Top down view of smoke clouds from burnt warehouse building with burned roof, fire disaster accident in cargo logistics storehouse

Recycling plant fire covers Indiana town in toxic smoke

A massive fire from an Indiana recycling plant with “definitely toxic” smoke is expected to burn for days, forcing the evacuation of 2,000 people within a half-mile radius. People and pets downwind are told to stay indoors.

2,000 people evacuated amid toxic fire at Indiana recycling plant

Officials say a “large industrial fire” broke out at a recycling plant in Wayne County, Indiana, near the Indiana-Ohio border, that processes recyclables, including plastics, ABC News reported.

Indiana State Fire Marshal Steve Jones said during a news briefing that the thick, black column of smoke that was rising from the Richmond plant was “definitely toxic,” CNN reported.

The initial cause of the fire was not immediately known, and officials say it will likely not be known until after the fire has been extinguished.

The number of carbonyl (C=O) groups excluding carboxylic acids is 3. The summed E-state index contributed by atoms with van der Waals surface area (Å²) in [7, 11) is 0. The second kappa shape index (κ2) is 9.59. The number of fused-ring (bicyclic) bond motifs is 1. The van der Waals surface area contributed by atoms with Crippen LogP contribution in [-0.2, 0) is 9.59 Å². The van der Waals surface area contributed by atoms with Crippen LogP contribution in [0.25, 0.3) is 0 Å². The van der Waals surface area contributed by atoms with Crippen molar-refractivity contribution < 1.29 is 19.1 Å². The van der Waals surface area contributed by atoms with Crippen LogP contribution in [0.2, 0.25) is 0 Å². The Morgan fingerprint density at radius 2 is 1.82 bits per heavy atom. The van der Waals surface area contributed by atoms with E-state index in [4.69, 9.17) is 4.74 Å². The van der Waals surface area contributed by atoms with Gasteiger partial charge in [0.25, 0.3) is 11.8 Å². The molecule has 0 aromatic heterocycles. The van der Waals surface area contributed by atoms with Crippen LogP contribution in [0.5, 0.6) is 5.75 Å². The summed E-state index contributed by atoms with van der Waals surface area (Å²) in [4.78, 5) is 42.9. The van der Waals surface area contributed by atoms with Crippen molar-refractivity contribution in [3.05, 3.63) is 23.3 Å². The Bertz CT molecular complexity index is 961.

Officials from US Environmental Protection Agency labs said preliminary air monitoring results “should begin to return by daybreak” on Wednesday.

Officials issue precautions for 35,000 people

The half-mile evacuation zone impacts approximately 2,011 residents, a representative from the Wayne County Emergency Management office said, all of whom have been ordered to evacuate.

However, those downwind from the fire are also in danger. Officials say anyone who can see the large smoke plume from the fire should shelter in place.

Fire Marshal Steve Jones said that residents downwind from the evacuation zone – to the east and northeast – were being urged to bring pets indoors and shelter in place. About 35,000 people could potentially be affected.

Officials also warned people who find any remnants from the fire in their yard to “not disturb or touch the debris.”

“It is unknown what chemicals may or may not be in the debris,” officials from the Wayne County Emergency Management Agency said.

Residents from 5 to 35 miles away reported picking up the odor from the fire in the air, which one resident described as “not a good smell” and another described as having a stench like burning tires.

Officials knew the plant was a major risk to the community

Richmond Mayor Dave Snow said that city officials “were aware that what was operating here was a fire hazard.”

“This was a fear for us,” Snow added, calling the incident a “worst-case scenario.”